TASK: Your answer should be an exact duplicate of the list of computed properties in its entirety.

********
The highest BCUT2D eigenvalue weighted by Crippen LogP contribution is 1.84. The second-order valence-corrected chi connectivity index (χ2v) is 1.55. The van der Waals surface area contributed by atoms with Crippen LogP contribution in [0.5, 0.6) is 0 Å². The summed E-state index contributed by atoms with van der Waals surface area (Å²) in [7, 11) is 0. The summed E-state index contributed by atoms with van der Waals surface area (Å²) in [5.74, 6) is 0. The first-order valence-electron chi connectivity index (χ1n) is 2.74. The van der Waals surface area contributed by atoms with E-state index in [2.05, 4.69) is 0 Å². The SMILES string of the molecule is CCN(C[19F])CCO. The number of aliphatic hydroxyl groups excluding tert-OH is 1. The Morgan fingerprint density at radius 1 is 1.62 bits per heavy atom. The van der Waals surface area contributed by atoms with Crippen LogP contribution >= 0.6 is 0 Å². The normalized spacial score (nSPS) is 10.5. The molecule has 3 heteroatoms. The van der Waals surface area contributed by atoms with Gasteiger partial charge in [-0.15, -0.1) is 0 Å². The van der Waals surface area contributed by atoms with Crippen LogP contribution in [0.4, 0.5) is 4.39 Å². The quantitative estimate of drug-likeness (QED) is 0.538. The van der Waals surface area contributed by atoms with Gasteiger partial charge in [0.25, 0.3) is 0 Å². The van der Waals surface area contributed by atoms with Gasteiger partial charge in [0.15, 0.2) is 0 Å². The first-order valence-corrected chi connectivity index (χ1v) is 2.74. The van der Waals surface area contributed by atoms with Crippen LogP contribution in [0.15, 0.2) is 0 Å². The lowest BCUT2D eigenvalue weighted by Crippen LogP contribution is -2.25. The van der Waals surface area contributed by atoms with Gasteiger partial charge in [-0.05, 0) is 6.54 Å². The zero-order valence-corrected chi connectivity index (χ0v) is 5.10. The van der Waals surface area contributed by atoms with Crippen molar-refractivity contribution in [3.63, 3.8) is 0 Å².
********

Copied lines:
The highest BCUT2D eigenvalue weighted by Crippen LogP contribution is 1.84. The second-order valence-corrected chi connectivity index (χ2v) is 1.55. The van der Waals surface area contributed by atoms with Crippen LogP contribution in [0.5, 0.6) is 0 Å². The summed E-state index contributed by atoms with van der Waals surface area (Å²) in [7, 11) is 0. The summed E-state index contributed by atoms with van der Waals surface area (Å²) in [5.74, 6) is 0. The first-order valence-electron chi connectivity index (χ1n) is 2.74. The van der Waals surface area contributed by atoms with E-state index in [2.05, 4.69) is 0 Å². The SMILES string of the molecule is CCN(C[19F])CCO. The number of aliphatic hydroxyl groups excluding tert-OH is 1. The Morgan fingerprint density at radius 1 is 1.62 bits per heavy atom. The van der Waals surface area contributed by atoms with Crippen LogP contribution >= 0.6 is 0 Å². The normalized spacial score (nSPS) is 10.5. The molecule has 3 heteroatoms. The van der Waals surface area contributed by atoms with Gasteiger partial charge in [-0.15, -0.1) is 0 Å². The van der Waals surface area contributed by atoms with Crippen LogP contribution in [0.4, 0.5) is 4.39 Å². The quantitative estimate of drug-likeness (QED) is 0.538. The van der Waals surface area contributed by atoms with Gasteiger partial charge in [0.25, 0.3) is 0 Å². The van der Waals surface area contributed by atoms with Gasteiger partial charge in [0.15, 0.2) is 0 Å². The first-order valence-corrected chi connectivity index (χ1v) is 2.74. The van der Waals surface area contributed by atoms with Crippen LogP contribution in [0.15, 0.2) is 0 Å². The lowest BCUT2D eigenvalue weighted by Crippen LogP contribution is -2.25. The van der Waals surface area contributed by atoms with Gasteiger partial charge in [-0.05, 0) is 6.54 Å². The zero-order valence-corrected chi connectivity index (χ0v) is 5.10. The van der Waals surface area contributed by atoms with Crippen molar-refractivity contribution in [3.63, 3.8) is 0 Å².